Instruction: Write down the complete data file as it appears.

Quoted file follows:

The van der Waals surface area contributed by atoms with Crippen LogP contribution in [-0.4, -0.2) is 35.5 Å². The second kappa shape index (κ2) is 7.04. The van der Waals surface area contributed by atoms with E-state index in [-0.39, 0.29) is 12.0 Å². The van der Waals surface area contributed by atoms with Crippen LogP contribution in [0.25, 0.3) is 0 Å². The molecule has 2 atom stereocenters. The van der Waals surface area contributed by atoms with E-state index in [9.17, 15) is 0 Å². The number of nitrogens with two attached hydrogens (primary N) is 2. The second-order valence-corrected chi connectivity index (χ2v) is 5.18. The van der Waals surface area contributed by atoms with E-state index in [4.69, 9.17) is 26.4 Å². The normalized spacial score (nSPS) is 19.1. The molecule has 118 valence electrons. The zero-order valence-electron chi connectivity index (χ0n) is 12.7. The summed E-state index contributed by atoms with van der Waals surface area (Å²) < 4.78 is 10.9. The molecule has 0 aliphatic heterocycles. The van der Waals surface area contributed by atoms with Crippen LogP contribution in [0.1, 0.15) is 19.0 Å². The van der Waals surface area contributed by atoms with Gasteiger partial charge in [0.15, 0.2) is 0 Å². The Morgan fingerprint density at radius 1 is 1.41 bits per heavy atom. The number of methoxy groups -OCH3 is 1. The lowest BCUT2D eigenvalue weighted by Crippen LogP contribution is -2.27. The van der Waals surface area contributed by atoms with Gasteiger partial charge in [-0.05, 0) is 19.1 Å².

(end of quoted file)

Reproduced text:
The van der Waals surface area contributed by atoms with Crippen LogP contribution in [-0.4, -0.2) is 35.5 Å². The second kappa shape index (κ2) is 7.04. The van der Waals surface area contributed by atoms with E-state index in [-0.39, 0.29) is 12.0 Å². The van der Waals surface area contributed by atoms with Crippen LogP contribution in [0.25, 0.3) is 0 Å². The molecule has 2 atom stereocenters. The van der Waals surface area contributed by atoms with E-state index in [9.17, 15) is 0 Å². The number of nitrogens with two attached hydrogens (primary N) is 2. The second-order valence-corrected chi connectivity index (χ2v) is 5.18. The van der Waals surface area contributed by atoms with E-state index in [4.69, 9.17) is 26.4 Å². The normalized spacial score (nSPS) is 19.1. The molecule has 118 valence electrons. The zero-order valence-electron chi connectivity index (χ0n) is 12.7. The summed E-state index contributed by atoms with van der Waals surface area (Å²) < 4.78 is 10.9. The molecule has 0 aliphatic heterocycles. The van der Waals surface area contributed by atoms with Crippen LogP contribution in [0.1, 0.15) is 19.0 Å². The van der Waals surface area contributed by atoms with Gasteiger partial charge in [0.15, 0.2) is 0 Å². The Morgan fingerprint density at radius 1 is 1.41 bits per heavy atom. The number of methoxy groups -OCH3 is 1. The lowest BCUT2D eigenvalue weighted by Crippen LogP contribution is -2.27. The van der Waals surface area contributed by atoms with Gasteiger partial charge in [-0.05, 0) is 19.1 Å².